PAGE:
City Council to Vote On Making Long Beach Airport International

Sean Belk


After much debate and analysis over the past year, the city council at its meeting on Jan. 24 is expected to vote on whether to move forward with seeking international flights at Long Beach Airport, a highly controversial proposal that has already received criticism from the mayor and some city councilmembers. 


While the city council agreed to push back its decision until after the holidays, Mayor Robert Garcia and three city councilmembers during a recent study session brought up concerns about the proposal that would include building a federal inspection services (FIS) facility to provide U.S. Customs and Border Protection screening and other services. 


The highly anticipated decision comes after JetBlue Airways, the airport’s main air carrier, formerly requested in February 2015 that the airport consider allowing international flights, expressing a desire to tap into a growing international travel market for possible flights to Mexico and South America. About six months later, the city council agreed to commission a feasibility study conducted by consulting firm Jacobs Engineering.


At the Dec. 13 city council meeting, Airport Director Jess Romo presented findings from the study that concluded building an FIS facility to allow international flights could be “financially feasible” and wouldn’t pose any new security risks or threats to the airport’s noise ordinance.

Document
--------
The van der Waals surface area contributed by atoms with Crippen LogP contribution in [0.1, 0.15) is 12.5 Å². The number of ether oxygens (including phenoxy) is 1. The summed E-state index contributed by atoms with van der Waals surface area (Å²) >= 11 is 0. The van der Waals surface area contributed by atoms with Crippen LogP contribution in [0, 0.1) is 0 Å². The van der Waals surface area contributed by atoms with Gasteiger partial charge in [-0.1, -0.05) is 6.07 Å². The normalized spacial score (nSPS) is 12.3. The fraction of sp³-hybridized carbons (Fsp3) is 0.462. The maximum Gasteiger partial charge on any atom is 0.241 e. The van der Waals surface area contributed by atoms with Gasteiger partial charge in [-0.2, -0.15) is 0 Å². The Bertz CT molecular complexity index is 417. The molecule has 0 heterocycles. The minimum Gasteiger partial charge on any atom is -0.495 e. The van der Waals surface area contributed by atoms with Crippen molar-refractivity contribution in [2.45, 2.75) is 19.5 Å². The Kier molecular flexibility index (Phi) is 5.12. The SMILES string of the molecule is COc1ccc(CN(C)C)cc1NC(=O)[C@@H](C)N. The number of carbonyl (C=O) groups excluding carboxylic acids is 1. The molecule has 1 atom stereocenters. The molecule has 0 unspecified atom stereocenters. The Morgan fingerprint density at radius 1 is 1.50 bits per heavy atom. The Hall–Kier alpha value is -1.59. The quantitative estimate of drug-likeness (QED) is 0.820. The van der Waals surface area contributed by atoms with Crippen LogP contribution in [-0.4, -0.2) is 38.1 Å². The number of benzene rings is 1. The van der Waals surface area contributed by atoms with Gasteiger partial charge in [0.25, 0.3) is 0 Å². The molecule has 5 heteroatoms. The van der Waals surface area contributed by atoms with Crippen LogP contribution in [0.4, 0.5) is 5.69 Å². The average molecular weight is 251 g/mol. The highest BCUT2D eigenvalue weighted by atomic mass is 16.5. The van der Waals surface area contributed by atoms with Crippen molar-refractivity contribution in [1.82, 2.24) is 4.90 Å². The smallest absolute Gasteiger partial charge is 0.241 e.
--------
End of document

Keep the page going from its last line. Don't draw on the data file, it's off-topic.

Findings of the study released in October state that developing an FIS facility, which would cost up to $20 million and would mostly be paid for by JetBlue in addition to imposing an initial $13-per-flight passenger facility charge on international travelers, would result in approximately 379,281 annual international passengers by the fourth year in operation.


The study also estimates that an FIS facility in the first five years after international service is initiated could create an additional 350 jobs and $36.4 million in additional annual economic output in the region. International business and tourist travel from the FIS facility is estimated to generate approximately 1,400 new jobs and $185.6 million annually in economic output, according to the study. 


However, Mayor Garcia expressed some criticism of the findings, stating that any new international flights would ultimately be at the expense of domestic flights. Further, he said transcontinental flights, such as to Washington D.C., are more in demand and are more financially beneficial to the city in terms of attracting hotel and convention business, a main economic driver for the city.